I was laying in bed the other night, thinking. I do a lot of that in the middle of the night because I’m a life-long insomniac. Also, with four kids, it’s about the only time I can get completely through a thought without being… “Hey, mama!” So, as I was laying there thinking about the Bride of Christ (likely because of the previous posting), my mind wandered to thinking about regular old wives, of which I’m one. I don’t think you can be a Christian woman and not immediately think of Proverbs 31 when that topic hits you. We’ve been taught that it’s a biblical record of the perfect wife written by the wisest man who ever lived, Solomon. There are a lot of jokes that run throughout female circles concerning this woman… how we could do what she does if we had maidservants, too, or wondering where our beautiful purple clothing is (I look awesome in purple, by the way)… the list of comparisons is long and often funny.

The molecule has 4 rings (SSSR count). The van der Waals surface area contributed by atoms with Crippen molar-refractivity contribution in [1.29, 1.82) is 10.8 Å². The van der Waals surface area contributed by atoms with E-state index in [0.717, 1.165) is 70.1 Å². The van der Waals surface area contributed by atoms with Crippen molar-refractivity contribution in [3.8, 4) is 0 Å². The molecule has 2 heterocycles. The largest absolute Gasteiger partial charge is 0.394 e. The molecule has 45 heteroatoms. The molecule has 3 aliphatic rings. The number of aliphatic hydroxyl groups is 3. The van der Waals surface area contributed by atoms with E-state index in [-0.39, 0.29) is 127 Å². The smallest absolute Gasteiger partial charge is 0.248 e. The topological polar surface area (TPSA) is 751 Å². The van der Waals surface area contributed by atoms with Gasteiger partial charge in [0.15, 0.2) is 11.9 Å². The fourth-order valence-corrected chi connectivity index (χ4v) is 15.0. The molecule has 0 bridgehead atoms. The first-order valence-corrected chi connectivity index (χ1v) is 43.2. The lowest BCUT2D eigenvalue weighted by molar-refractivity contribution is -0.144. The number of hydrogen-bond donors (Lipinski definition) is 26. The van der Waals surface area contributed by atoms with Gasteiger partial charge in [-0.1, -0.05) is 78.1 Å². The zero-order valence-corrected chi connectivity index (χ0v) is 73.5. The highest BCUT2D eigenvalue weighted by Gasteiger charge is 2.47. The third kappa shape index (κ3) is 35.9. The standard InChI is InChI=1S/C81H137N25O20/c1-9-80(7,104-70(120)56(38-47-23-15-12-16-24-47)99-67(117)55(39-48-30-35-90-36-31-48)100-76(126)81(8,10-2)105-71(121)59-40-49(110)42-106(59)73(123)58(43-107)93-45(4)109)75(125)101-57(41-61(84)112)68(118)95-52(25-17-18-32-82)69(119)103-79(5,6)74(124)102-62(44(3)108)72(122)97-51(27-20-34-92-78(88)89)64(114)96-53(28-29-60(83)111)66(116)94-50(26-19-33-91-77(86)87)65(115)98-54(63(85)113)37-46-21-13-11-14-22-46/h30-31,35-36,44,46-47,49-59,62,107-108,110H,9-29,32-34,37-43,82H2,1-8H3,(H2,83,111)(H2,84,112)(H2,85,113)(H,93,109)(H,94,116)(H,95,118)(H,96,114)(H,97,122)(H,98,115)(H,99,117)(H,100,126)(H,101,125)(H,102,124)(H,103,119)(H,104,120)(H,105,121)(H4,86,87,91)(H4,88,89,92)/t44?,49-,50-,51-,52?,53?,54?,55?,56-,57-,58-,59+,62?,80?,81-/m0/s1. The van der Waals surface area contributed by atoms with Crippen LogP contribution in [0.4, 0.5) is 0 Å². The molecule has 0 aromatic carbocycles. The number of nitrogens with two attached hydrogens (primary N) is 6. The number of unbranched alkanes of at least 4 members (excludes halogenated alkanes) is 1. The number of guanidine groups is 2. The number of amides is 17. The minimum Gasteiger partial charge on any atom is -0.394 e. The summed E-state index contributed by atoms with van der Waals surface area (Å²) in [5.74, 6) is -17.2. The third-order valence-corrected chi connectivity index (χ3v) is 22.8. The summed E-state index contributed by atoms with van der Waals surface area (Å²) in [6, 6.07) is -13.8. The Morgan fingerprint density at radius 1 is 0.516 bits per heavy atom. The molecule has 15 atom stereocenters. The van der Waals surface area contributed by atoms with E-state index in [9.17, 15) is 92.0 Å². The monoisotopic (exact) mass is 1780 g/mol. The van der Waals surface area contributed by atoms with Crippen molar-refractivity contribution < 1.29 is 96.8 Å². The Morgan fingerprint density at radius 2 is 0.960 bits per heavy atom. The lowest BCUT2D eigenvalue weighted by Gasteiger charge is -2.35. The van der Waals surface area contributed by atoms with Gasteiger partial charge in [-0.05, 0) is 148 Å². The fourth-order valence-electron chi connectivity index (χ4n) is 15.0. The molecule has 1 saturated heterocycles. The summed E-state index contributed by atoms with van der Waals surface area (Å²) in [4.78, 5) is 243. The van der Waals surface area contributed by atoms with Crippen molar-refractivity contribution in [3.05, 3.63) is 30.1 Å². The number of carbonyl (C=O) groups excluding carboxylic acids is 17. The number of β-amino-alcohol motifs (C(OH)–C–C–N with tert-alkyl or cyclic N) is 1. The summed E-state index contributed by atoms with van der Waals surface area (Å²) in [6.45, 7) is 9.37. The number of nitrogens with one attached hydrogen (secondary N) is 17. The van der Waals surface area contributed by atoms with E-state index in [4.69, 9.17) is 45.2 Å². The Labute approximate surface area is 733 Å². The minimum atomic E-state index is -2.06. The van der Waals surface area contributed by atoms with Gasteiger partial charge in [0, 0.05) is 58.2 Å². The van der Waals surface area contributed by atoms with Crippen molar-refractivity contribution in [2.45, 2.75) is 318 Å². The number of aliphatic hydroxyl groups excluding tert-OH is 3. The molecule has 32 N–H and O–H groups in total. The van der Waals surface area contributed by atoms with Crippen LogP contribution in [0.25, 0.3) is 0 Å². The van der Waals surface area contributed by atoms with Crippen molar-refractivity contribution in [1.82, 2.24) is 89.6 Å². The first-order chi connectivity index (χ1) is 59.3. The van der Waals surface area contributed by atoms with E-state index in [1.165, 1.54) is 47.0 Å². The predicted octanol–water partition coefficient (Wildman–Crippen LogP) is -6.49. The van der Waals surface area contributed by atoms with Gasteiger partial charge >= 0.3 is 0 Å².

But for me, honestly, I’ve always felt belittled by her. I’ve thought about hunting Solomon down as soon as I enter heaven and asking him what the big idea was. Couldn’t a noble wife have been just a LITTLE bit more realistic? Of course, being blinded by God’s glory would likely stop me in my tracks before even remembering my not-so-wise intentions (see what I did there?)… and that would be a good thing. Because as I lay in bed the other night, something else crossed my mind. What if the wife of noble character that’s being sought after… and stay with me here… isn’t really an actual woman? What if Solomon, being inspired by the Holy Spirit, was initially writing about the Bride of Yahweh (Israel/Jer. 31:32) and thus, by extension, the Bride of Christ?